How Successful Companies Survive The Holiday Slump And Stay Productive

A plethora of practical advice to enhance your teams’ performance through the holidays and beyond.


In the last few weeks of the year you’ll find plenty of business leaders busy wrapping up financials and checking their lists of future goals twice. Their staff may be singing a different tune. A recent survey from shows that 30 percent of workers were planning to shop online for gifts this month, while over 60 percent are using the web for non-work emails, research, and social networking. That’s a lot of juggling amid the predictable jingling and raising a cup (or three) of good cheer.


Trying to maintain decorum while dealing with the inevitable dip in productivity may have managers wringing hands. Fast Company says fret not. Our gift to you, dear readers, is a plethora of practical advice to enhance your teams’ performance through the holidays and beyond, from a group of super-successful folks Fast Company has interviewed this year.

Carson Tate, managing partner of Working Simply

“Accept and embrace the madness. It sounds counterintuitive, however, it actually works. At this time of year, there is a buzz in offices across the country. Tap into this extra energy and let it inspire, energize, and excite you. Insights occur more frequently when you are happy. Leverage the happiness in the office and conduct a brainstorming session on a particularly challenging issue. You might be surprised by the innovative sparking of ideas.”


Seth Priebatsch, founder and chief ninja at LevelUp

“We ask a ton from our team every day. People show up early, leave late and are probably still thinking about work even when they’re at home. That’s the blessing (and curse) of working at a startup. Your work is super rewarding, but you have to work all the time. So, during the holidays, we try to give people the time they need and want to unwind. We have a totally un-metered vacation schedule so people take whatever time they need.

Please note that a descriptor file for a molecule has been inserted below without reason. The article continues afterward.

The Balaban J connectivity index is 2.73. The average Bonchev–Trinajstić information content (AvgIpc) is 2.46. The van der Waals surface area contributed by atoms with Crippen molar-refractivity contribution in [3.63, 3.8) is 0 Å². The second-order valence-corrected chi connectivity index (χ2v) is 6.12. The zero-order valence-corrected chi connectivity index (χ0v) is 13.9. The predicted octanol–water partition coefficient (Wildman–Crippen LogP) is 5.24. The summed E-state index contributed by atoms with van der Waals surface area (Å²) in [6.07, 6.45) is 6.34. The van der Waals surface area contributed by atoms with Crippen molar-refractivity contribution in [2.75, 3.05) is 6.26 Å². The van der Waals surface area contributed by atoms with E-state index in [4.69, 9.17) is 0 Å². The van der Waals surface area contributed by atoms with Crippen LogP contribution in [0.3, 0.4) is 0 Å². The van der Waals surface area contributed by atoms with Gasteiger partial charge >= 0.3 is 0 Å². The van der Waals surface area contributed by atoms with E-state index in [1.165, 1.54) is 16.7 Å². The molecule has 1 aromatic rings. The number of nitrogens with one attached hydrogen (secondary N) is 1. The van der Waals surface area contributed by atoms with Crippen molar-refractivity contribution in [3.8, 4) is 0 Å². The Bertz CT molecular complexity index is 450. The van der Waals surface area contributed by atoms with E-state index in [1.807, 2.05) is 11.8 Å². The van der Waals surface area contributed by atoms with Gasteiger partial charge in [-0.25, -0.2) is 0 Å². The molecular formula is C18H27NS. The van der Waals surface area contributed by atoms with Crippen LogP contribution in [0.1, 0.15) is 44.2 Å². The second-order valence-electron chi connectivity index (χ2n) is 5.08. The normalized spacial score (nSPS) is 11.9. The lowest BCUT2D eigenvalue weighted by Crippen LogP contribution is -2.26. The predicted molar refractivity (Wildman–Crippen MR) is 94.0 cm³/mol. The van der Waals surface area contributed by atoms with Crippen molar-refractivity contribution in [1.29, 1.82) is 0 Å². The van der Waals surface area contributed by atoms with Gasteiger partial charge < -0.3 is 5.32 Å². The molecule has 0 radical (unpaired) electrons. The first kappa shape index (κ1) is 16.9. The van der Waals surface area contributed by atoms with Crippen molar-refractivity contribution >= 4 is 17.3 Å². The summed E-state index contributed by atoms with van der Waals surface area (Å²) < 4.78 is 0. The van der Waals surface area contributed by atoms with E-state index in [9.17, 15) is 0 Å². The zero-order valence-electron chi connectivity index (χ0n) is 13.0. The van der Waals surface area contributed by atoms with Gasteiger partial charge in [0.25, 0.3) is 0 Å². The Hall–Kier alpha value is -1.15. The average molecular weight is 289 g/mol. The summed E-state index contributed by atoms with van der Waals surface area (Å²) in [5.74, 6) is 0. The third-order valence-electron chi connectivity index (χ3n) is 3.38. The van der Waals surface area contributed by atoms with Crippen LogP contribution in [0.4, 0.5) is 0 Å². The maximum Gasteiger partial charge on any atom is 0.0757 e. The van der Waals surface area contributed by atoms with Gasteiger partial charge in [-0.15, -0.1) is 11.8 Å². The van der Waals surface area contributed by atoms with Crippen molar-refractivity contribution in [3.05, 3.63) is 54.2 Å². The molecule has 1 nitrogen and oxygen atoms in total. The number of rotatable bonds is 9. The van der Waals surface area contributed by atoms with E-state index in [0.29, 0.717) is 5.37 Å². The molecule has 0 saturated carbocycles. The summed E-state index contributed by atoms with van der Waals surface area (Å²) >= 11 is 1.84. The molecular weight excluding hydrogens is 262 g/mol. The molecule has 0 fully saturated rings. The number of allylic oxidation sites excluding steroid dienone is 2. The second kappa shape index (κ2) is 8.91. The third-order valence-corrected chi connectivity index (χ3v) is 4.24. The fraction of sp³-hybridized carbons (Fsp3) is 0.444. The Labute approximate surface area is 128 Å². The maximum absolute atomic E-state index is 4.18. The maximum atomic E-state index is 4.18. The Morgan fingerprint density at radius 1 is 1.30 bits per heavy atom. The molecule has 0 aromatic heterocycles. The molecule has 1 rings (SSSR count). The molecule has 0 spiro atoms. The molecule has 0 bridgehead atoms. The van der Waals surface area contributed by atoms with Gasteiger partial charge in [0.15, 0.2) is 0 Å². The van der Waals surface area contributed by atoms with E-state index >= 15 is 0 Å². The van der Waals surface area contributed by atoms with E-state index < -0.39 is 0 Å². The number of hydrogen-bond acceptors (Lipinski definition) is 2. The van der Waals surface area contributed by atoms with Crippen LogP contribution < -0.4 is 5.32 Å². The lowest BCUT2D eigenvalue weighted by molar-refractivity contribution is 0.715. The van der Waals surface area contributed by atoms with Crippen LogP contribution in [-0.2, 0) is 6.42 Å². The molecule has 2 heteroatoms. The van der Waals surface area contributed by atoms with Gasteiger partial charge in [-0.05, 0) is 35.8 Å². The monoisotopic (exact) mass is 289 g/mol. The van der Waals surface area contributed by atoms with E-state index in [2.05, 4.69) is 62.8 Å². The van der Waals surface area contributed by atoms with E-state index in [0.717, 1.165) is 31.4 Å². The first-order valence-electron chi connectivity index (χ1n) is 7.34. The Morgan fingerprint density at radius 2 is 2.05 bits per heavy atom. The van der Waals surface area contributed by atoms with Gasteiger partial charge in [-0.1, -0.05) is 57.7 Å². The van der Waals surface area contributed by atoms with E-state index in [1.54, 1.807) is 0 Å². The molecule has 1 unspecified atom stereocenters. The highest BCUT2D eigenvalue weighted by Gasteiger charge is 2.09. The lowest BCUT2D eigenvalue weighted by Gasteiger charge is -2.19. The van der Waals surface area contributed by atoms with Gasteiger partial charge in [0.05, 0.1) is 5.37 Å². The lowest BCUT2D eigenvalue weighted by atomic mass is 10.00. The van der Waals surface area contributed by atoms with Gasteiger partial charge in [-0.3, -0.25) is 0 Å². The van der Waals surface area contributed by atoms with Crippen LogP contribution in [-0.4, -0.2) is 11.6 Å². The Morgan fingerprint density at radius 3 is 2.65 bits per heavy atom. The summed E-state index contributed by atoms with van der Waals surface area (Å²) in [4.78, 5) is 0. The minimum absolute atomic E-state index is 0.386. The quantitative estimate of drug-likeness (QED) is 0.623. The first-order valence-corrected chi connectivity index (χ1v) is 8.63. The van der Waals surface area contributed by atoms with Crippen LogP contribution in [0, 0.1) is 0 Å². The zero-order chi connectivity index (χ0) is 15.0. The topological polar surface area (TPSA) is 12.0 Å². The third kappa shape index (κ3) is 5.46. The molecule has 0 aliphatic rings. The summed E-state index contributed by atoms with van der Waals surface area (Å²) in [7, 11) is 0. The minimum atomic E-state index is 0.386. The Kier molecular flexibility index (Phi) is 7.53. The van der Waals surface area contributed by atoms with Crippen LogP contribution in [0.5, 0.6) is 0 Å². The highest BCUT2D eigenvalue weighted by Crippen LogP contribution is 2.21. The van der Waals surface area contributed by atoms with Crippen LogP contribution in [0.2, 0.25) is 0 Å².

Ours is a culture where people are brainstorming ideas all the time. All our walls and windows are whiteboards, even some of our desks. Some people like to go on break and brainstorm actively. Others like to go on break and shut off for a bit. Honestly, that’s as productive as anything else. Sometimes the creative part of the brain just needs a bit of downtime to re-charge.

When the team comes back from break, we hope they feel energized, recharged, and ready to rock 2013. We have our holiday party in January and fly our whole team in from all seven offices around the country. The holidays are already too jam-packed for everyone. So rather than celebrating the hectic end to a year, we choose to celebrate the beginning of an even more epic one!”


Ken Carbone, chief creative director, Carbone Smolan Agency

“Each year it’s the same story. After we recover from stuffing ourselves with Thanksgiving Day stuffing, we line up at the starting line for the mad dash to the end of the year. And this year, following the presidential election, it’s more intense than ever.  The inert became active. Dead projects were resurrected. Clients want to spend their budgets this year. And, everything is due yesterday. I call it “The Great Compression.”